When, however, it shall have arrived at this maximum, it would be ridiculous to suppose, that society would still continue to exert its utmost productive power. The next consequence therefore would be, that where men heretofore laboured twelve hours they would now labour six, and this is national wealth, this is national prosperity. After all their idle sophistry, there is, thank God! no means of adding to the wealth of a nation but by adding to the facilities of living: so that wealth is liberty––liberty to seek recreation––liberty to enjoy life––liberty to improve the mind: it is disposable time, and nothing more. Whenever a society shall have arrived at this point, whether the individuals that compose it, shall, for these six hours, bask in the sun, or sleep in the shade, or idle, or play, or invest their labour in things with which it perishes, which last is a necessary consequence if they will labour at all, ought to be in the election of every man individually.

Who Has Been Warring Against Christmas?

Who Has Been Warring Against Christmas?

 Where I am the Third Day of Christmas is just finishing with the news that Grinch Trump has ended his own brief War on Christmas and is signing the Covid-19 relief bill, thereby reinstating unemployment benefits for 14 million people although they’ll miss a week of payments, as well as preventing millions more from being evicted from their rental housing units, along with the Omnibus spending bill so the government will not shut down after tomorrow.  There has been less noise this year about the War on Christmas by the usual gang of right wing media types who like to whine about merchants and others saying “Happy Holidays!” rather than “Merry Christmas!” during the runup to Christmas, probably because so many of them have been caught up in whining about Biden supposedly stealing the election from Trump.  But this somehow draws my attention to another group entirely who have been at warring on Christmas for a long time.

So according to most of the major Christian denominations such as the Roman Catholic Church, and the Episcopalians, and Lutherans, and others of that ilk, the official proper Christmas season actually is the Twelve Days of Christmas, the first of which was Christmas Day itself, with the twelfth day of Christmas being Jan. 6, the Epiphany, the day supposed the Magi (Wise Men) visited the Baby Jesus. But for many they are not even willing to wait until New Year’s day, the official seventh day, to bring it to an end.  There I was on Facebook yesterday, the second day, also known as Boxing Day in UK and some other places, and an FB friend posted about being “glad it is over,” with a commenter on that thread getting even more worked up and declaring to have “taken down out tree and put away all the decorations, I could hardly wait for it to end!”  Yikes! Along these lines for some years now around here there is a rock/pop radio station that begins playing cheesy commercial “Christmas” music like “Frosty the Snowman” all the time starting almost immediately after Halloween, but reverts immediately to its usual fare starting December 26, the Second Day of Christmas. Sheesh!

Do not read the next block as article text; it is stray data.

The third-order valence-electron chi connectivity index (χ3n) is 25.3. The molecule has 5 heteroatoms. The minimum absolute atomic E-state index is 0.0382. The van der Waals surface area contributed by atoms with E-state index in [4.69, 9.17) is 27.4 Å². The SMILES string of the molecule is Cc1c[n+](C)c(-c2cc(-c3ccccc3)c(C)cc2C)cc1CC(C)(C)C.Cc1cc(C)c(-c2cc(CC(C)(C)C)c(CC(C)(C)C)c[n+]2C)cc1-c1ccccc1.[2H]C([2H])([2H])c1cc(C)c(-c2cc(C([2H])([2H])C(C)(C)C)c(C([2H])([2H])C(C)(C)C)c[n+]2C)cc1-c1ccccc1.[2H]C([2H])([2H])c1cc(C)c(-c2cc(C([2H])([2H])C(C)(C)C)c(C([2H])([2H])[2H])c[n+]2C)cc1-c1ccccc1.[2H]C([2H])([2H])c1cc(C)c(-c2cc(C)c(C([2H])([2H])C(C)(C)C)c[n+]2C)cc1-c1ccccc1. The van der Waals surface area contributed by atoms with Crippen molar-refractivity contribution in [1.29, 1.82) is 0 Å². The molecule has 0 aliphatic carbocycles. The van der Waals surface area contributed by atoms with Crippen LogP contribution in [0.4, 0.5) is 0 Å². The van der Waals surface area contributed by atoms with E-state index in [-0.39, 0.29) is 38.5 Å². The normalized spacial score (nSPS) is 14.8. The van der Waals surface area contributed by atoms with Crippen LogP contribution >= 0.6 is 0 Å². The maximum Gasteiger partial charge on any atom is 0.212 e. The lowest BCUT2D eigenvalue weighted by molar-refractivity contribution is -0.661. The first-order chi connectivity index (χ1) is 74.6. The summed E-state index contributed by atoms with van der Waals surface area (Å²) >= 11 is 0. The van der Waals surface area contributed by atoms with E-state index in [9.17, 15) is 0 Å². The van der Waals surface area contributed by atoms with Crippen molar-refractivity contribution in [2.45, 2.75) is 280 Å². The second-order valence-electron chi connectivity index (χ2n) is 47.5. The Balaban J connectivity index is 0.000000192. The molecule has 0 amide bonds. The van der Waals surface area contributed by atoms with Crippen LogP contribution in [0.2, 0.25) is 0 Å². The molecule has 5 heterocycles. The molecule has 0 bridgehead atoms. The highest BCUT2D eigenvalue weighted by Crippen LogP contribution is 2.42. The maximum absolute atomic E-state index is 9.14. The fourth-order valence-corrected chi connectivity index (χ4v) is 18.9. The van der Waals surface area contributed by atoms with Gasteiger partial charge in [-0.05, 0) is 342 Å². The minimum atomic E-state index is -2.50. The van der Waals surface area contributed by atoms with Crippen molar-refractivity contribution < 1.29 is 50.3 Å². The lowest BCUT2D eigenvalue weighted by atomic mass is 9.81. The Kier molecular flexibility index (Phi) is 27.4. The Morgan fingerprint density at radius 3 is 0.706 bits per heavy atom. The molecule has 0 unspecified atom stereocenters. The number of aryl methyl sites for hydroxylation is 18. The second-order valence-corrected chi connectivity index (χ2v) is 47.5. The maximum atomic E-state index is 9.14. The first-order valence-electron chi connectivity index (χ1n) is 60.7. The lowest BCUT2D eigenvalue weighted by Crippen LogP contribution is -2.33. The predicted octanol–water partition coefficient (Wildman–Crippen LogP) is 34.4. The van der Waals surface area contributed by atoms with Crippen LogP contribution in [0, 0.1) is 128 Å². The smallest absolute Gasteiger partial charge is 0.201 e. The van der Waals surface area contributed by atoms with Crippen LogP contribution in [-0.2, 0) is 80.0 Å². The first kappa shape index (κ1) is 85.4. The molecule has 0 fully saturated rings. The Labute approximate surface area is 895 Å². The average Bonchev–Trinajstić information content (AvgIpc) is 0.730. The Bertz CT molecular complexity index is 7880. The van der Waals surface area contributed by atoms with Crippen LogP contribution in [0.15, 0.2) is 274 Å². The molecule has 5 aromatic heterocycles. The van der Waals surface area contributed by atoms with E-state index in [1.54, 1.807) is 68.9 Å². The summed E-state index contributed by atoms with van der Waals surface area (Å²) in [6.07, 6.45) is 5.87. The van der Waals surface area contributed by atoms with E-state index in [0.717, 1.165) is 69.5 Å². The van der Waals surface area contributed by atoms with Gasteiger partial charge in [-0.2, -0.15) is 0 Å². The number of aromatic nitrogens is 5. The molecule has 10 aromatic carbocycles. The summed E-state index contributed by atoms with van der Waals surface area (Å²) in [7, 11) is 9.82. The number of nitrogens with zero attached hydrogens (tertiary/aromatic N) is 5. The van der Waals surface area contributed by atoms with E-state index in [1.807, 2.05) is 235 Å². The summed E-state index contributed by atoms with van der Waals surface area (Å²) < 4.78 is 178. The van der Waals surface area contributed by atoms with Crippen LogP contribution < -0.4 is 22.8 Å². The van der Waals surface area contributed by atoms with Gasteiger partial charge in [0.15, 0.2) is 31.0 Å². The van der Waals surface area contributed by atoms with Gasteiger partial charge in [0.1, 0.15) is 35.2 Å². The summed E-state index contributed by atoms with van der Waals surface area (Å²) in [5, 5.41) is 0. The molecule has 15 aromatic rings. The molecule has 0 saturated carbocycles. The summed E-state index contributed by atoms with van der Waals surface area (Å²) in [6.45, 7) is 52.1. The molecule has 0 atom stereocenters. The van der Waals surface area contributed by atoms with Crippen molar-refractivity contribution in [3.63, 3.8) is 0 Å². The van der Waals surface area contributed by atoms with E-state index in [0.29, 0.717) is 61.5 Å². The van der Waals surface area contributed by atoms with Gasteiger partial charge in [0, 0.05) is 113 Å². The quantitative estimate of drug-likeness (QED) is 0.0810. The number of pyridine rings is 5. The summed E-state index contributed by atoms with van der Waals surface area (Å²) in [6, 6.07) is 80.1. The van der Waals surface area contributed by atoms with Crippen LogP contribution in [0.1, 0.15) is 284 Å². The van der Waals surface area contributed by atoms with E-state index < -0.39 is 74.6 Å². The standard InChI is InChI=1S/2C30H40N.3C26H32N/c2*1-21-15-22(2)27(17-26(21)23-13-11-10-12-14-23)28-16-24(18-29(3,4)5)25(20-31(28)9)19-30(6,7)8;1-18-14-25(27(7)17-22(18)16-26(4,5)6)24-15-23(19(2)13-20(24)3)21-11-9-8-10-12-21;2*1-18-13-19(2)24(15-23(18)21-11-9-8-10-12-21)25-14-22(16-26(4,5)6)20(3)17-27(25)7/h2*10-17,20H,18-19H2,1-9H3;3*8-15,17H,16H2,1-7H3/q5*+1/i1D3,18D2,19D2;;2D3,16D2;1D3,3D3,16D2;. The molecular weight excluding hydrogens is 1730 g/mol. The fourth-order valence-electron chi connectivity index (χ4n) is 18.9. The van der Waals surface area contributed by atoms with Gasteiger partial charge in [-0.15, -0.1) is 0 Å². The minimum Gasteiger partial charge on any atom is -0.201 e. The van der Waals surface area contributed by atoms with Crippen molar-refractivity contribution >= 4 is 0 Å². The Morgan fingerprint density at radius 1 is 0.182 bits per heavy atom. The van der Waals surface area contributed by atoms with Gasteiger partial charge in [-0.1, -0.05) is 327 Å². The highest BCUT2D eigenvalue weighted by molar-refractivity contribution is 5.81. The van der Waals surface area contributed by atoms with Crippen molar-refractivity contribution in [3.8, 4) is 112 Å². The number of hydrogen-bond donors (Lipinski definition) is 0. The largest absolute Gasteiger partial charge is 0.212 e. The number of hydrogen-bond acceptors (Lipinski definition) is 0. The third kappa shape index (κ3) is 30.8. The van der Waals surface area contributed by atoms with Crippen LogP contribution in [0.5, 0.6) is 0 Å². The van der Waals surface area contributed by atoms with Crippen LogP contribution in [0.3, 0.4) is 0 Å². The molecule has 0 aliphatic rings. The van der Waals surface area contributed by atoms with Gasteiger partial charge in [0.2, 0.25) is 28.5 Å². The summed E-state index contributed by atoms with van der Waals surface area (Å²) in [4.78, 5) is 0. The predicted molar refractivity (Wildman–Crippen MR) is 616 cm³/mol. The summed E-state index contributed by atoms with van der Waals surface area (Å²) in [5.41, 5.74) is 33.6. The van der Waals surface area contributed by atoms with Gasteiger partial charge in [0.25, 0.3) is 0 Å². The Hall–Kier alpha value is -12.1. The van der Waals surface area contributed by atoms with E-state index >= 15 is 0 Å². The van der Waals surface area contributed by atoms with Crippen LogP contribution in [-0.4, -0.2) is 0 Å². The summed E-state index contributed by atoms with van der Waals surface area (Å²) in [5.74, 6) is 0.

Weekly Indicators for December 21 – 25 at Seeking Alpha

 by New Deal democrat

Weekly Indicators for December 21 – 25 at Seeking Alpha

My Weekly Indicators post is up at Seeking Alpha.

While there have been some signs of softening in a few of the high profile metrics, overall the economy continues to remain surprisingly resilient.

As usual, clicking over and reading should bring you up to the moment, and put a little coin jingle in my pocket.

Jobless claims continue to show a sideways to an upward trend

Jobless claims continue to show a sideways to an upward trend

New jobless claims declined this week, but are still significantly above their recent pandemic lows, while continuing claims, seasonally adjusted, made a new pandemic low. The downward trend in claims has clearly ended for now, although whether the current trend is sideways or upward remains unclear. In particular, there is a sizable but by no means certain likelihood that December’s jobs number will be negative.

On an unadjusted basis, new jobless claims declined by 71,512 to 869,398. Seasonally adjusted claims also declined by 89,000 to 803,000. The 4-week moving average rose by 4,000 to 818,250. All of these are above their recent lows.